Kamala Harris is a strong debater, and she has had consistency good debate performances. The problem is, one moment in the first debate was such a strong and perfect moment that people were likely disappointed that she has been unable to deliver that moment again. The moment where she zinged Biden was one of those moments where the "stars aligned." This isn't necessarily Harris' fault, but politics is a game where you must be consistent in your performance, and sometimes, a very good moment at the beginning of a campaign can make all of the other good moments you have come off as lackluster and make you look like a one-trick pony. This is what happened to Harris.
Corey Booker was apparently told to focus on Donald Trump and to be a voice of unification in the party. When a candidate starts decrying that they are arguing with one another during an event that is about arguing, you know that the candidate is not long for the election.
Corey Booker candidly sent an email out to supporters saying he needed to raise $1.7 million dollars within a week in order to stay in the campaign. Frankly, I would be surprised to see him in the next debate. The "let's unify and attack the enemy instead of contrasting our messages" approach never, ever, gets anyone elected. While such a debate strategy gets you applause, it has been shown time and again that the applause does not translate into votes. Booker delivered his remarks with a cheerful and optimistic disposition, but his performance was not near what was needed for that night.
Even though she had a good debate performance, and even though she made some good points when she went on the attack against Elizabeth Warren, if you ask anyone what Klobuchar's message is, most will not be able to tell you. Solid debate performances are not enough to get you to stand out in a crowded field. Unlike Tulsi Gabbard, who is well-rounded in delivering her message on a variety of issues, Klobuchar's strong delivery is limited to the issue of health care.
Castro is well-spoken, but he wasn't a prominent presence in the debate. This is not necessarily his fault since the moderators did not call on him very much. The line between respecting moderators and trying to get screen time is a delicate line to walk. Even so, when your poll numbers are as low as Castro's, you do not want to be standing in the background.
There was only one point where Tom Steyer's message was clear, "Let a real billionaire run against Donald Trump and show how much of a phony he is." This isn't a great message for him to run on. First, Steyer's net worth is an impressive $1.6 billion dollars, but Donald Trump's net worth is a more impressive $3.1 billion dollars. Steyer built his business by himself whereas Trump had help, but Trump's net worth has dropped since he became president. It would be easy for Trump to highlight this as a sacrifice he made for love of country.
Steyer also agreed with Sanders concerning the immorality of health inequality. Steyer didn't really stand out among the other candidates, and he did not get much screen time. His debate performance was not particularly strong (though he had one strong moment when he agreed with Bernie Sanders). This debate made one thing clear: Tom Steyer is a long-shot candidate. This was Steyer's first debate, and he didn't get started off on the right foot, but at the same time, he did not put his foot in his mouth either. He is in a good position to stay in the race until the next debate so all is not lost, yet.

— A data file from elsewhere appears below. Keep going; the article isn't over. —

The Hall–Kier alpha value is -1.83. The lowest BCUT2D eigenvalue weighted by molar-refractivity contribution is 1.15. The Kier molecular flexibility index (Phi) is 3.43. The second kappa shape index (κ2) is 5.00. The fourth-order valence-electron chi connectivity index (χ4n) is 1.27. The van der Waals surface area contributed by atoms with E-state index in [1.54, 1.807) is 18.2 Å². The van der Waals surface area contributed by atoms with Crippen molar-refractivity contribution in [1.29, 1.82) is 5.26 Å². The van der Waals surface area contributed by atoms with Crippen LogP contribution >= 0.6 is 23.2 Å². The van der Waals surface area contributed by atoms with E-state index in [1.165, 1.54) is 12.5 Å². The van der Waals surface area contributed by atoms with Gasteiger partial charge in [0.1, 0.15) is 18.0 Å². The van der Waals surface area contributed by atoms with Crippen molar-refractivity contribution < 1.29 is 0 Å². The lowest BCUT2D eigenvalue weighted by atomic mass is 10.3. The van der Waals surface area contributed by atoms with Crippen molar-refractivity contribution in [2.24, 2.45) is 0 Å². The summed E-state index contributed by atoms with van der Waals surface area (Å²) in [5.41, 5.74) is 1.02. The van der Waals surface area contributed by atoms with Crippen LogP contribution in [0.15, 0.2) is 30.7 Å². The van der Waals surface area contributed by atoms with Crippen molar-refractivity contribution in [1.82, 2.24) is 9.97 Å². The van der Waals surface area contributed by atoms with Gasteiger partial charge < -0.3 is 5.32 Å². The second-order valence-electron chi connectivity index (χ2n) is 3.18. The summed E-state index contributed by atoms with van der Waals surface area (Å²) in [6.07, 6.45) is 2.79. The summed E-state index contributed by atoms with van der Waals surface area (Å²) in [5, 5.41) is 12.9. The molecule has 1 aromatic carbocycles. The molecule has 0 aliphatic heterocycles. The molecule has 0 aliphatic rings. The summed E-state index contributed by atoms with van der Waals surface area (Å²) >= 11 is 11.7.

The Biggest Loser
And now, we are left with the biggest loser, Beto O'Rourke. Beto O'Rourke rose to prominence when he ran a competitive race against Senator Ted Cruz in Texas. Through this race, he became a darling of the Democratic Party. If he had left it at that or aimed at lower offices, he could have had a very good start to a long-term political career. Instead, he decided to run for President.
Throughout his campaign, he did a number of bizarre things such as filming his dentist appointment while they were cleaning his teeth and apologizing for nearly everything he could think of. One might wonder why people didn't start calling him "Beta O'Rourke."
He found a little bit of traction in his campaign when he dropped an expletive over the El Paso shooting. He dropped the F-bomb when talking about how ridiculous these shootings are. It's true enough that these shootings are ridiculous and action must be taken. It is also clear that O'Rourke was encouraged by the positive response he received for dropping the F-bomb and saying, "Hell yes we are taking your guns." Since then he has been engaging in uttering hyperbolic platitudes. The latest example of this is when he suggested that churches that don't support LGBTQ rights should have their tax-exempt status taken away. This received pushback from candidates such as Pete Buttigieg (who is homosexual) and Elizabeth Warren (who gave a surprisingly strong rebuke).
This seemed to be working when it came to getting him attention, but yesterday, any sense of legitimacy regarding Beto O'Rourke's potential prospects for presidency, which was already a long-shot prospect, was dismantled by Pete Buttigieg. Beto O'Rourke clearly was bested in an exchange with Pete Buttigieg concerning Beto's number one issue: gun control.
Not only did he lose the exchange (particularly when he wouldn't say whether or not law enforcement would come to people's houses to take guns), he was manhandled by Buttigieg when Buttigieg, who is an Afghan U.S. Navy War Veteran, rebuked O'Rourke by saying, "I don't need lessons from you on courage—political or personal." Through the exchange with Buttigieg, O'Rourke's lack of planning concerning how assault weapons would be removed from the streets was effectively exposed.
At this point, the only thing that will keep O'Rourke in the race is the large amount of money he raised at the beginning of his candidacy. It will not last long, however, because O'Rourke's campaign has been spending money faster than they have been raising it. Beto may have a political career in a lower political office, but it is clear that he is not ready for the West Wing.